Rosaline is also bisexual and the book really delves into the casual and more violent biphobia she encounters. Whenever someone says books with an m/f relationship aren’t valid queer books, I just want to point them in the direction of books like this, because this book is very much queer because Rosaline is.
If you read this far, thanks for sticking with me while I ramble. I’m sorry I couldn’t be more coherent but I just have a lot of thoughts and feelings about this book.
Stacey Lee – Luck of the Titanic
I knew this would be devastating and yet I was still shocked at how devastating this was. I spent the last 20% just… crying.
Stacey Lee retells a well-known tragedy through the perspective of the people who have usually been ignored when talking about it: the Chinese passengers. What begins as an adventurous story of a girl doing whatever she can to get reunited with her brother, ends up having a huge emotional impact in multiple ways. This is definitely a book that will stay with me for a long time.
I’ve been wanting to read Stacey Lee’s books for a long time, but somehow I never got around to it. I’m glad this was my first one, because it was so good. I’ll definitely pick up the author’s backlist as well!
Gail D. Villanueva – Sugar and Spite
I love how messy kid main characters are allowed to be, this was really great! Perfect for fans of Love Sugar Magic!!
Jayci Lee – A Sweet Mess
Give me a romance with a good setting and lots of baking, and I’ll devour it!
Rin Chupeco – The Never Tilting World
I’m so glad I finally read a Rin Chupeco book!!
Joan He – The Ones We’re Meant to Find
Everyone told me this book was weird, and yet I was still surprised at how weird it was. This is by no means a criticism though, because it was also VERY good. Without wanting to spoil the book for anyone, I absolutely adore main characters like Cee.
If you like sci-fi dystopians but make them melancholical, this is the perfect book for you. I know I’ll be rereading this!
Akemi Dawn Bowman – Starfish
This was devastating, but so beautiful. It left me with a very heavy feeling, while feeling hopeful at the same time.
Kiko has dealt with child sexual abuse, she’s being emotionally abused by her mother, she struggles with not feeling good enough because she’s biracial and experiences a lot of racism, and she also has social anxiety. Even just one of these things would be hard to deal with, and frankly, I felt like crying the entire time while reading this. None of these things (except for the anxiety) are things I’ve personally dealt with but it’s impossible not to empathize with Kiko. This was a truly beautiful story.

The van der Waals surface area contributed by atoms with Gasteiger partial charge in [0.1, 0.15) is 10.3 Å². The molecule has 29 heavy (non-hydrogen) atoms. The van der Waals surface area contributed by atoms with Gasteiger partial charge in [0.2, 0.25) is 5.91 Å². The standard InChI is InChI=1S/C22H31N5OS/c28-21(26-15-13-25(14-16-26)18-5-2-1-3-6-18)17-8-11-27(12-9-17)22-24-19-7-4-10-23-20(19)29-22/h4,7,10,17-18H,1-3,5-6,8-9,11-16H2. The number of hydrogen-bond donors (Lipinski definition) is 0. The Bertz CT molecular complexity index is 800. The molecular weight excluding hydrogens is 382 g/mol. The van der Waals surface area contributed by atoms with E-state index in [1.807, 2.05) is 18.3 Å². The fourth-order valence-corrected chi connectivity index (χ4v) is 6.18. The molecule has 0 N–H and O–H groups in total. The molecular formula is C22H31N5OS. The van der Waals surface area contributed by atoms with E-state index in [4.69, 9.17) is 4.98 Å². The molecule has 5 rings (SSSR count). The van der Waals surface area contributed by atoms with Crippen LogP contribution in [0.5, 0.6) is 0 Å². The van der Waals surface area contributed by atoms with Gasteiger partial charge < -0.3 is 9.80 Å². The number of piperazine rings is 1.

It would have actually been a 5 star read, except for two issues I had. Since the book left me feeling emotionally exposed, I think they hit me harder than they normally would have, but I think it’s still important to highlight them.
Firstly, one of Kiko’s friends implies her abusive mum must be mentally ill. This then sort of subtly sticks in the back of Kiko’s head throughout the rest of the story. This is ableist, because it villainizes mentally ill people. People don’t have to be mentally ill to be abusive, and mentally ill people aren’t automatically abusive. Kiko’s mum is abusive because she’s a horrible person, it’s not something that’s necessarily caused by a mental illness.
The second issue is unchallenged fatphobia when Kiko’s mum implies she’s gained weight. Kiko then gets very scared she’s fat, as if that’s the worst thing in the world, and I would have liked to see that challenged. Of course it was an awful thing for her mum to say as it’s not okay to comment on people’s weight, but I would have liked to see the aftermath handled better.
CWs: child sexual abuse, emotional abuse from a parent
Sarah Suk – Made in Korea
Exactly what I want out of a YA romance, I had so much fun with this! I especially loved seeing them make actual mistakes as I feel like YA protagonists sometimes “have” to be a little too perfect for their age (or for human beings, tbh).
Mary H.K. Choi – Yolk
Third time was very much the charm for me with Mary H.K. Choi’s books. This was AMAZING.
CWs: cancer, eating disorder
What was your favourite read this month?